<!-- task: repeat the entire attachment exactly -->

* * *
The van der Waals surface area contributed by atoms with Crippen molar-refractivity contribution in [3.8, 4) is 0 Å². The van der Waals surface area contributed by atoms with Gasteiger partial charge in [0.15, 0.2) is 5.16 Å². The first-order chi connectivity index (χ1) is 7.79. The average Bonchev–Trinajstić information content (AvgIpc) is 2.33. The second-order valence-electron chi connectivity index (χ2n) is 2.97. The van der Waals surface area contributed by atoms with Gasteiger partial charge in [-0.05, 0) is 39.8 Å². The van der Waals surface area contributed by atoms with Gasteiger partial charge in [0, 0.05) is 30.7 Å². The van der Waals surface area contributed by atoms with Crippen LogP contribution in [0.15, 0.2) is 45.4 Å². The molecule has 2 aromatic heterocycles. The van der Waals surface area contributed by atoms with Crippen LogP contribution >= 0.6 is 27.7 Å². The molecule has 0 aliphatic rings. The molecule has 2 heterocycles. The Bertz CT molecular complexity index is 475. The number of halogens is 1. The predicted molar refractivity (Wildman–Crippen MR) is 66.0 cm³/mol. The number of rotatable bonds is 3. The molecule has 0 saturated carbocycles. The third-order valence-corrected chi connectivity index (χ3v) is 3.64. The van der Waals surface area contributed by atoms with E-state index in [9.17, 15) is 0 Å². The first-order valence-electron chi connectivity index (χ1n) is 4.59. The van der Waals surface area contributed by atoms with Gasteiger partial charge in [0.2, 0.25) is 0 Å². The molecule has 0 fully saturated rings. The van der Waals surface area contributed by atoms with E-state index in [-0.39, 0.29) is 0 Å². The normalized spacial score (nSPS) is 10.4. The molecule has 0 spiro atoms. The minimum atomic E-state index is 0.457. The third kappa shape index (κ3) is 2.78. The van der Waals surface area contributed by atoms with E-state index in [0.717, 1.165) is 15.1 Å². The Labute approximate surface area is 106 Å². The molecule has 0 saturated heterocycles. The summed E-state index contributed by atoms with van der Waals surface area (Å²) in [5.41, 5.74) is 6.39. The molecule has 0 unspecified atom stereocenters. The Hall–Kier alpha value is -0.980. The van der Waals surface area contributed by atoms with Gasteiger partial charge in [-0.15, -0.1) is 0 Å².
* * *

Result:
The van der Waals surface area contributed by atoms with Crippen molar-refractivity contribution in [3.8, 4) is 0 Å². The van der Waals surface area contributed by atoms with Gasteiger partial charge in [0.15, 0.2) is 5.16 Å². The first-order chi connectivity index (χ1) is 7.79. The average Bonchev–Trinajstić information content (AvgIpc) is 2.33. The second-order valence-electron chi connectivity index (χ2n) is 2.97. The van der Waals surface area contributed by atoms with Gasteiger partial charge in [-0.05, 0) is 39.8 Å². The van der Waals surface area contributed by atoms with Gasteiger partial charge in [0, 0.05) is 30.7 Å². The van der Waals surface area contributed by atoms with Crippen LogP contribution in [0.15, 0.2) is 45.4 Å². The molecule has 2 aromatic heterocycles. The van der Waals surface area contributed by atoms with Crippen LogP contribution >= 0.6 is 27.7 Å². The molecule has 0 aliphatic rings. The molecule has 2 heterocycles. The Bertz CT molecular complexity index is 475. The number of halogens is 1. The predicted molar refractivity (Wildman–Crippen MR) is 66.0 cm³/mol. The number of rotatable bonds is 3. The molecule has 0 saturated carbocycles. The third-order valence-corrected chi connectivity index (χ3v) is 3.64. The van der Waals surface area contributed by atoms with E-state index in [9.17, 15) is 0 Å². The first-order valence-electron chi connectivity index (χ1n) is 4.59. The van der Waals surface area contributed by atoms with Gasteiger partial charge in [0.2, 0.25) is 0 Å². The molecule has 0 fully saturated rings. The van der Waals surface area contributed by atoms with E-state index in [-0.39, 0.29) is 0 Å². The normalized spacial score (nSPS) is 10.4. The molecule has 0 spiro atoms. The minimum atomic E-state index is 0.457. The third kappa shape index (κ3) is 2.78. The van der Waals surface area contributed by atoms with E-state index in [0.717, 1.165) is 15.1 Å². The Labute approximate surface area is 106 Å². The molecule has 0 saturated heterocycles. The summed E-state index contributed by atoms with van der Waals surface area (Å²) in [5.41, 5.74) is 6.39. The molecule has 0 unspecified atom stereocenters. The Hall–Kier alpha value is -0.980. The van der Waals surface area contributed by atoms with Gasteiger partial charge in [-0.15, -0.1) is 0 Å².